‘We’re all Greek; that’s what we agree on’

With the aid of internal research, Kapetopolous has a strong grip on Neos Kosmos’ readership. He suggests the core readership is made up of well-educated Greek Australians with progressive views working in a variety of professions. Outside that core readership is an older audience with diverse politics, as well as a younger Greek migrant audience. “Some younger people predominantly are shifting more to the right and others are shifting more to the left, and they’re not shifting to the right and the left because of Greek issues, but partly as a reflection of their parents’ and grandparents’ positioning, so we have to be very careful with how we position ourselves within that,” Kapetopolous said. The paper’s editors work to ensure Neos Kosmos captures this diversity of political views. “Overall we still maintain a centrist left, progressive perspective on social issues,” Kapetopolous said. “We’re all Greek. That we agree on.”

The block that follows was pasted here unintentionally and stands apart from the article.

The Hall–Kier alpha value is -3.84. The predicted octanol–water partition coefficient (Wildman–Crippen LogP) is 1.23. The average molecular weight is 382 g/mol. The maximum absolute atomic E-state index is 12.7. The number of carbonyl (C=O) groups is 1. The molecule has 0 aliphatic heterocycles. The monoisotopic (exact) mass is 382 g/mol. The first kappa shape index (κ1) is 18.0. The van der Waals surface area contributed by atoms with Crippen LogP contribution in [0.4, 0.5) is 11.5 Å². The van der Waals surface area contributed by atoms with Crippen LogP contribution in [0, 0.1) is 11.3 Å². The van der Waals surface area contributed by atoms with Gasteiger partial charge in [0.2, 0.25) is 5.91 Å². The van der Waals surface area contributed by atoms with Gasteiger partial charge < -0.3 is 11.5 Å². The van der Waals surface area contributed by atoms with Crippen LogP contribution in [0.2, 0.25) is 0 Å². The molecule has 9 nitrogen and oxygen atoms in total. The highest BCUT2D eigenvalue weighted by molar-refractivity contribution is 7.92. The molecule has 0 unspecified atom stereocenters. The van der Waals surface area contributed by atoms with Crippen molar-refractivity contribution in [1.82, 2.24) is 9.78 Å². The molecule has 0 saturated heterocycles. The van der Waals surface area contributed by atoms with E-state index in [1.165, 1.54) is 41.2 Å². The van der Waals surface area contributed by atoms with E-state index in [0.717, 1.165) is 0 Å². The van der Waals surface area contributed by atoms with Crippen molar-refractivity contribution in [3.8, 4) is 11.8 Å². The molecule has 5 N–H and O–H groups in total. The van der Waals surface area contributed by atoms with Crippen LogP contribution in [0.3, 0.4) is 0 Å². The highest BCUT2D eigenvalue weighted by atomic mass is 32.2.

Knowledge of who makes up their online readership means the paper can also cater for new audiences, as they have in the past. When writing, Kosmos journalists craft stories that reflect the interests of the Australian Greek community. Writers further target subsections of their readership through choosing whether to run a story in Greek or English, giving them an edge on the competition.

Fotis Kapetopolous in the Neos Kosmos news room

Mary Sinanidis thinks Neos Kosmos will continue to serve and advocate for the Greek community in Australia and abroad long into the future. Discussing the paper’s role in helping recently migrated families and fundraising after devastating fires in Greece, Sinanidis said “Neos Kosmos means helping and being part of the community. It’s not just a newspaper that reports, it’s also a newspaper that wants to facilitate change.”

For many, including Sotiris, Neos Kosmos holds even greater meaning. “This paper is like the Bible; it means everything,” he said.